His eyes spoke louder than any amount of words could ever convey. When my friend first introduced me to this Korean film, little did I know that my heart was going to get stolen.
Soon's dedication to teach and help Chul-Soo learn to speak and acquire skills not only had “a-d-o-r-a-b-l-e” written all over it, but it also showed that truly meaningful things don't just happen, they take time and determination, and with that same time, those meaningful things don't just disappear...time passed, but Soon and Chul-Soo were still there for each other, a few mistakes underwent their way, but there they were at the end, Chul-Soo finally able to read Soon her favorite childhood book, she's giving him the 100 pets she had promised since the early years of their love, which was still their love. I could ramble on and on, but point is, “A Werewolf shows that behind every living form, there is love, pure love waiting to be expressed and let out, and we can't change it, rather we embrace it for what it is.
A sad but satisfying movie “A Werewolf made me cry, I was practically bawling towards the end. I practically avoid drama movies (as my well of tears is shallow) but the plot is so compelling it easily dragged me in front of my computer and glued me on my chair, so I couldn't move until the movie ended.
Some may say that the movie is slow-paced, but I find beauty in it because it gave way to focusing on little details (e.g. facial expression, hand movements and other body gestures) which have big impact and lasting impression on viewer's reaction. Just be ready with your tissue box, because this movie will definitely make you cry.
This movie is so touching, and wonderful, it pulls at people's heart strings. Of course, the actress Park Young was splendid, but I'd like to give props to Song Joni (the wolf boy).
It blows my mind how amazingly he can express everything through his actions and his eyes. There are credits to the director and two main casts who steal all the show.
For me, the chemistry between Boeing and Jong-il is the strongest aspect that makes this movie more alive and successful. Unfortunately, there is a big mistake for the makeup and visual effects especially when chunks turns into a werewolf.
The visual effects look horrible and cheap, the studio should hire a professional one to make the werewolf looks real. Beside weak visual effects, A Werewolf is still a funny, beautiful and touching drama.
It sits in the back of your brain, a melancholy sadness that will never leave. If you're a woman who enjoys seeing men cry, take your boyfriend to this movie.
It's a great movie but the tattoo of sadness can never be removed. To Call 'A Werewolf a Masterpiece would be a Massive Understatement This is not a werewolf movie, nor is it a horror film, a thriller, or an action adventure.
If A Werewolf were to be contrasted with the wealth of werewolf related films and TV shows America has been quick to produce over the past decade, this South Korean romantic fantasy drama would, undoubtedly, be the best. At the same time however, though a love story at heart, the romantic themes bear no resemblance to plots developed from Nicholas Sparks' novels, nor are they similar to the romantic fantasy Painted Skin. A film conceived both tenderly and with much innocence, A Werewolf focuses specifically on emotions and feelings, rather than desirous outward affection.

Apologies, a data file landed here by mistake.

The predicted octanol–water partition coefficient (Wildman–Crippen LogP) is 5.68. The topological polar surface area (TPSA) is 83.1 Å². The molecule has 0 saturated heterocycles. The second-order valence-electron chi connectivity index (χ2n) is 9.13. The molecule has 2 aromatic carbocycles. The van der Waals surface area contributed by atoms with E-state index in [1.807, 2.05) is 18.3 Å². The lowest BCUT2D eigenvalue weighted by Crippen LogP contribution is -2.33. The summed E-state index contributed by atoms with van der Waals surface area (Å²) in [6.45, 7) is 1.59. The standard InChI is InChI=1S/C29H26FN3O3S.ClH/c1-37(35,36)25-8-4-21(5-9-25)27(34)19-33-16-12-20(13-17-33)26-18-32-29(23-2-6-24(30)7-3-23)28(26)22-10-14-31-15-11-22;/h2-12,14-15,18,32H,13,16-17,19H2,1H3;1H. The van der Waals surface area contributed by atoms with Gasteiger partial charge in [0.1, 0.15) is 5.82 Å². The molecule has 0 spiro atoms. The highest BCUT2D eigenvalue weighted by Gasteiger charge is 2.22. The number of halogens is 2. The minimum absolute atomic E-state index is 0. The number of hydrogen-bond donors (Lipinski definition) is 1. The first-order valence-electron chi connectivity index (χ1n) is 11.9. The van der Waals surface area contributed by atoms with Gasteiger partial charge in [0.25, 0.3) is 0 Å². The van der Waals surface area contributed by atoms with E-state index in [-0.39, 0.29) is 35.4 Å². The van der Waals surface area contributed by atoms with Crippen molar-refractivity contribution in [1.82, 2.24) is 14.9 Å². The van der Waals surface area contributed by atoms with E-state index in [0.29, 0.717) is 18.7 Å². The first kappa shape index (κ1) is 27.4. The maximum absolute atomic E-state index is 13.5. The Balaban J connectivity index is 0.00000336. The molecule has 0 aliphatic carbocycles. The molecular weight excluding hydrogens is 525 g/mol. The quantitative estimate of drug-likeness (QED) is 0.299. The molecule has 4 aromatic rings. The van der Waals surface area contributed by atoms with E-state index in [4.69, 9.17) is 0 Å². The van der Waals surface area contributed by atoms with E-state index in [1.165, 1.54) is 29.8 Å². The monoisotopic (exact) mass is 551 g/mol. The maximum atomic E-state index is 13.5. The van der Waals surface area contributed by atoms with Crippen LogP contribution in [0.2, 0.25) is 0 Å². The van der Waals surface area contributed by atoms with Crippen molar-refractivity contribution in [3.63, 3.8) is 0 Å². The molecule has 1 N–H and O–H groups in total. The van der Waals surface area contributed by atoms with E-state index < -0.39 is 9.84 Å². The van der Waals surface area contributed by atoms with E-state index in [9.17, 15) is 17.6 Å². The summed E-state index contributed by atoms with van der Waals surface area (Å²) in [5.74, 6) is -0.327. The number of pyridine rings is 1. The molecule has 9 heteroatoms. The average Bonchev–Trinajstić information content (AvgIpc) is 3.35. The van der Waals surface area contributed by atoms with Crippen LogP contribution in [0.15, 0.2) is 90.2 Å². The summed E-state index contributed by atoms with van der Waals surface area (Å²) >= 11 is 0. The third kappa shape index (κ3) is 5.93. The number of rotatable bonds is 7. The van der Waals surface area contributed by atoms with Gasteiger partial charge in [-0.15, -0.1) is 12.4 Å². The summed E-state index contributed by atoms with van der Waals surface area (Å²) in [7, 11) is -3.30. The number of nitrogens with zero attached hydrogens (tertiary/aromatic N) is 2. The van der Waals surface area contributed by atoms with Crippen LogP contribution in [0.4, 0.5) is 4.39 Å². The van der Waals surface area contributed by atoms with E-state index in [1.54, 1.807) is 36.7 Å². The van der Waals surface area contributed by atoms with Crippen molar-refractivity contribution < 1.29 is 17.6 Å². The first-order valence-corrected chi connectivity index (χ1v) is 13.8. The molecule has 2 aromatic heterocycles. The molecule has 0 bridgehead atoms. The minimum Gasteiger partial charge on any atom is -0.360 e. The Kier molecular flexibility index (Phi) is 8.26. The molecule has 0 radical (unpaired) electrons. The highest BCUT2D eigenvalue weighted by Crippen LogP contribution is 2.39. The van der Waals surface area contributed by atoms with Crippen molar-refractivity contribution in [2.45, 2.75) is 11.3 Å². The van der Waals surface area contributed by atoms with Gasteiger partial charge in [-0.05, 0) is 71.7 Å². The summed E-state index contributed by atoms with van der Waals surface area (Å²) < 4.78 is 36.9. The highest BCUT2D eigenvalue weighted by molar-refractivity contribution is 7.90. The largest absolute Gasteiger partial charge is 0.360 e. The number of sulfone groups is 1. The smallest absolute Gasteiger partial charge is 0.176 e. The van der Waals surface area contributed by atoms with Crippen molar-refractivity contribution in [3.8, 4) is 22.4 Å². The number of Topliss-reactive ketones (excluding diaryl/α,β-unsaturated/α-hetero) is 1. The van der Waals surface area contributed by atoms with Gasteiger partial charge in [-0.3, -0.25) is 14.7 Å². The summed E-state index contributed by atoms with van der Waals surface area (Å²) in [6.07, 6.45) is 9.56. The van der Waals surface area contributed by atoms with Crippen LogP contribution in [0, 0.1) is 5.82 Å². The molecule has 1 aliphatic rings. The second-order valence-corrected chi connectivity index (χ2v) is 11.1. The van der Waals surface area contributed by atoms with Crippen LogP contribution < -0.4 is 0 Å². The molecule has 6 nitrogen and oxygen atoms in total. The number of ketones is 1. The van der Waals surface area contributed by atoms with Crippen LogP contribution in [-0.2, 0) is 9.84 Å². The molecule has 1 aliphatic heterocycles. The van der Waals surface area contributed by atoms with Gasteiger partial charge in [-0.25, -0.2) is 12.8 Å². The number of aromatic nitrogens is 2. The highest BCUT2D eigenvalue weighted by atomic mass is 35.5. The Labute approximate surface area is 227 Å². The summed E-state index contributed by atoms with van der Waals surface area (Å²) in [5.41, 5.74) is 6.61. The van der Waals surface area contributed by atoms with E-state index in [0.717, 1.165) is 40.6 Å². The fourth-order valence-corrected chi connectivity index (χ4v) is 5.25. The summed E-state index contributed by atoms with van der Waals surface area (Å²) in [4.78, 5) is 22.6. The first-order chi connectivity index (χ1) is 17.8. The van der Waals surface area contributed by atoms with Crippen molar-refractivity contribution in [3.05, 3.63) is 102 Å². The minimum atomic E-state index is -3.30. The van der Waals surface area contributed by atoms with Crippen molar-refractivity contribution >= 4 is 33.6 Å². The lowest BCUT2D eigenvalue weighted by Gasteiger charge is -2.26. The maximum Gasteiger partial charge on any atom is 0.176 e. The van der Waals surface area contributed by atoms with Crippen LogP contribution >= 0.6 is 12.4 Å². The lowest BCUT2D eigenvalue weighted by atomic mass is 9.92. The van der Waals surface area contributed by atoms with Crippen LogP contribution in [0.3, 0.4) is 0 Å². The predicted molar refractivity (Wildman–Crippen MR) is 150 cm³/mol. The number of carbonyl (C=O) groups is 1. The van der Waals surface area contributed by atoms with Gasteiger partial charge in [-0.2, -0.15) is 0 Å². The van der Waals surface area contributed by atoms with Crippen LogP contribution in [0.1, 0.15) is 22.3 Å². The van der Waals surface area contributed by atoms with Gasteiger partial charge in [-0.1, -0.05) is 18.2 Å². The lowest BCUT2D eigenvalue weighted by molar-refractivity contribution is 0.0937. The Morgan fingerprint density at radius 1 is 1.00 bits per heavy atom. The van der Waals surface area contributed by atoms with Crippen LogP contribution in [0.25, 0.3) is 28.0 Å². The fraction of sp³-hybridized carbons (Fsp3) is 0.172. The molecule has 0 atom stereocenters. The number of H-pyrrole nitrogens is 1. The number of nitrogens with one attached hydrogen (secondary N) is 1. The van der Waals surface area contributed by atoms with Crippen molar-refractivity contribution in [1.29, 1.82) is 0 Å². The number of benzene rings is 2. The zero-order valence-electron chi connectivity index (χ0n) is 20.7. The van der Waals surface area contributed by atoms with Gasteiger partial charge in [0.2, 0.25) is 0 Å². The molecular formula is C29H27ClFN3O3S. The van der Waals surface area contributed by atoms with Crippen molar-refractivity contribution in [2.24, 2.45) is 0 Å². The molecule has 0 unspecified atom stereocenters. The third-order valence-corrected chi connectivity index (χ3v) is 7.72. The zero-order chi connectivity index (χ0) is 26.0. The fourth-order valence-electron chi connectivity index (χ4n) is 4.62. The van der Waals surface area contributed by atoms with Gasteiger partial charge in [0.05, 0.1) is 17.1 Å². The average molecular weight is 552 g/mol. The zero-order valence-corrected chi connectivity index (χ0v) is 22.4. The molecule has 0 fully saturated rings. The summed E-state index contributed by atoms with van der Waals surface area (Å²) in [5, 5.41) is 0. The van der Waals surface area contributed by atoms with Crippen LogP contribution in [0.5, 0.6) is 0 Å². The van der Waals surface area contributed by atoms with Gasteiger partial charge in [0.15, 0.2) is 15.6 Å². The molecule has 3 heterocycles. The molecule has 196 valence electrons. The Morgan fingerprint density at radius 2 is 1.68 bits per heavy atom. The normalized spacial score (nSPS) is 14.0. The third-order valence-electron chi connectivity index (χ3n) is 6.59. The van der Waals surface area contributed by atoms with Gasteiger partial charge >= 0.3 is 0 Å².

Boeing Park gives an outstanding performance, which is not only refreshingly lively but emotionally powerful, as the young Soon, a sickly adolescent girl who is home-schooled by her mother (Young-nam Gang). Although she has a familial relationship with her sister, Sonja (Huangdi Kim), Soon is largely isolated, with no friends her own age, and we are able to further glimpse how she feels through the poetry she produces.
After the death of their father, they move from Seoul, to a life of poverty in the country, under the domineering eye of their vile landlord Vitae (Yeon-Seok Yew), who deserves kudos for portraying such a wretchedly, arrogant man. Not long into their stay at the residence, Soon finds they are not alone at the establishment with the discovery of a young, unidentifiable vagrant later named Chul-soo (Jong-il Song), who is more animal than human, some suspecting him of being orphaned during the Korean War.
Unable to communicate verbally, and with lacking social skills, Song's ability to convey emotion through growls and facial expressions is truly excellent. Originally viewed as a nuisance by Soon and her sister after their mother takes him in, Chul-soo begins to adopt an ability to understand those around him, and settle comfortably into their lives as Soon dedicates much of her time to assisting him.
In doing so, she begins to reveal the boy inside, and despite there been many who genuinely care for Chul-soo, there are an equal number of people who believe him to be a formidable danger. As these feelings escalate, paranoia and animosity befalls members of the community, and Chul-soo's future with Soon and her family is put in jeopardy.